Dec 3 (Reuters) - A clutch of fiscal problems, including rocky revenues and under funded pensions, will likely bring a large number of credit rating downgrades for U.S. local governments next year, Fitch Ratings said on Monday.
“An uneven revenue recovery, reduced spending flexibility, labor and pension pressures, and questionable willingness to pay, will likely result in a continued above-average rate of local government downgrades in 2013,” the agency said in an outlook for the year.
Most local governments rely on property taxes for revenues and, with the housing market remaining weak, many have been struggling for several years. Fitch expects modest revenue growth next year, but it will likely “provide scant budgetary relief,” Amy Laskey, Fitch’s managing director, said in a statement.
“Fitch expects property tax base declines to slowly reverse, with flat to increasing property tax revenue expected in 2013,” the report said. “Moderate single-digit annual sales tax growth is also expected. Other economically-sensitive tax revenue will likely remain more volatile ...but Fitch expects some level of growth in most areas in 2013.”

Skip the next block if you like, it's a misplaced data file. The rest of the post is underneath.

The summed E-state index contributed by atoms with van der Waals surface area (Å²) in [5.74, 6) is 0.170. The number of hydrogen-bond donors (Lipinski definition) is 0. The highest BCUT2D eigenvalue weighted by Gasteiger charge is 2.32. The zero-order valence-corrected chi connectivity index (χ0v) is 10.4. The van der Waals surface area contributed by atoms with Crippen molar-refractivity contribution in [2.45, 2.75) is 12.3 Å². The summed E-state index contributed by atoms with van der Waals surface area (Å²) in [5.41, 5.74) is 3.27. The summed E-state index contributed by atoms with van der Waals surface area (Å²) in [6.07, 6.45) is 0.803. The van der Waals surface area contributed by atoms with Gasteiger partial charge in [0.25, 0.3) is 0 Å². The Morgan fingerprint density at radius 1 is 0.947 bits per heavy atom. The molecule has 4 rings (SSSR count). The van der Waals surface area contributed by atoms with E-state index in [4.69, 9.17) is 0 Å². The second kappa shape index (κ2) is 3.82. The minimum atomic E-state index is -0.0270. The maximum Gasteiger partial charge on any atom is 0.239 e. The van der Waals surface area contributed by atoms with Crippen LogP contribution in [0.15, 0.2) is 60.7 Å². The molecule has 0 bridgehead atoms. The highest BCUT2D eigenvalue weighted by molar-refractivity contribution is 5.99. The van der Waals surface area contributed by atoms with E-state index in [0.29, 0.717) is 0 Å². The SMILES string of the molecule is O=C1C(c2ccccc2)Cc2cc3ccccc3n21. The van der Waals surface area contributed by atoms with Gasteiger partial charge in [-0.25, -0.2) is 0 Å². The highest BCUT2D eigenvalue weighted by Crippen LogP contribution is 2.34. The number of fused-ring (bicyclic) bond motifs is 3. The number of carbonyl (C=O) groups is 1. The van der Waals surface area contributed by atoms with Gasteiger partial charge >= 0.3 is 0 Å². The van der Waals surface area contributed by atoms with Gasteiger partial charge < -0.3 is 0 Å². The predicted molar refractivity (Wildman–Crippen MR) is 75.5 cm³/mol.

Fitch said it expects downgrades in the “one-to-two-notch range,” but severe downgrades are possible.
The number of downgrades will depend on a variety of risks, including whether housing values hit bottom in 2012, if the federal government is able to forestall the combination of tax hikes and spending cuts dubbed the “fiscal cliff,” and if the federal government uses spending cuts on state and local programs to reduce the deficit, Fitch said.
The agency also raised a red flag for buyers in the $3.7 trillion municipal bond market.
“In a limited - but increasing - number of municipal bankruptcies of management’s lack of willingness to make debt service payments a priority, much less treat them as a mandatory cost, is a great concern,” Fitch said.